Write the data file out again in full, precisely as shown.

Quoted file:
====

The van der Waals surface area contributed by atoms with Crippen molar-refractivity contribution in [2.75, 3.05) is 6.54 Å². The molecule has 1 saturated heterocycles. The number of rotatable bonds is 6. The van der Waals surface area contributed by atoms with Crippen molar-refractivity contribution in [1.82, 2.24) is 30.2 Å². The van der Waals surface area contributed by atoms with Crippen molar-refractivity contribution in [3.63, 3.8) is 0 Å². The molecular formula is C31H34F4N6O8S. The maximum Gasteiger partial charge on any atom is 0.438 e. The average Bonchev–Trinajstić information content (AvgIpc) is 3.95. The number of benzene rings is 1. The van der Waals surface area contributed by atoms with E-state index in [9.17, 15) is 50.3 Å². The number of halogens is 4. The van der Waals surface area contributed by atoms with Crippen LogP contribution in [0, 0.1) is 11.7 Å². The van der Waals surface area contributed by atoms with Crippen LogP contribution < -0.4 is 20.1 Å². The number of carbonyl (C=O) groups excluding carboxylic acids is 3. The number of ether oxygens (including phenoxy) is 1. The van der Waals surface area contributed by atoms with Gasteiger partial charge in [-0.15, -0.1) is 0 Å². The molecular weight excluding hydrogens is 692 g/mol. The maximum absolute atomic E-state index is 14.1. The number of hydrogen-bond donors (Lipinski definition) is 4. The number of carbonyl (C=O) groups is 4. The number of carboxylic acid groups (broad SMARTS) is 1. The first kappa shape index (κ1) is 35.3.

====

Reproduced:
The van der Waals surface area contributed by atoms with Crippen molar-refractivity contribution in [2.75, 3.05) is 6.54 Å². The molecule has 1 saturated heterocycles. The number of rotatable bonds is 6. The van der Waals surface area contributed by atoms with Crippen molar-refractivity contribution in [1.82, 2.24) is 30.2 Å². The van der Waals surface area contributed by atoms with Crippen molar-refractivity contribution in [3.63, 3.8) is 0 Å². The molecular formula is C31H34F4N6O8S. The maximum Gasteiger partial charge on any atom is 0.438 e. The average Bonchev–Trinajstić information content (AvgIpc) is 3.95. The number of benzene rings is 1. The van der Waals surface area contributed by atoms with E-state index in [9.17, 15) is 50.3 Å². The number of halogens is 4. The van der Waals surface area contributed by atoms with Crippen LogP contribution in [0, 0.1) is 11.7 Å². The van der Waals surface area contributed by atoms with Crippen LogP contribution < -0.4 is 20.1 Å². The number of carbonyl (C=O) groups excluding carboxylic acids is 3. The number of ether oxygens (including phenoxy) is 1. The van der Waals surface area contributed by atoms with Gasteiger partial charge in [-0.15, -0.1) is 0 Å². The molecular weight excluding hydrogens is 692 g/mol. The maximum absolute atomic E-state index is 14.1. The number of hydrogen-bond donors (Lipinski definition) is 4. The number of carbonyl (C=O) groups is 4. The number of carboxylic acid groups (broad SMARTS) is 1. The first kappa shape index (κ1) is 35.3.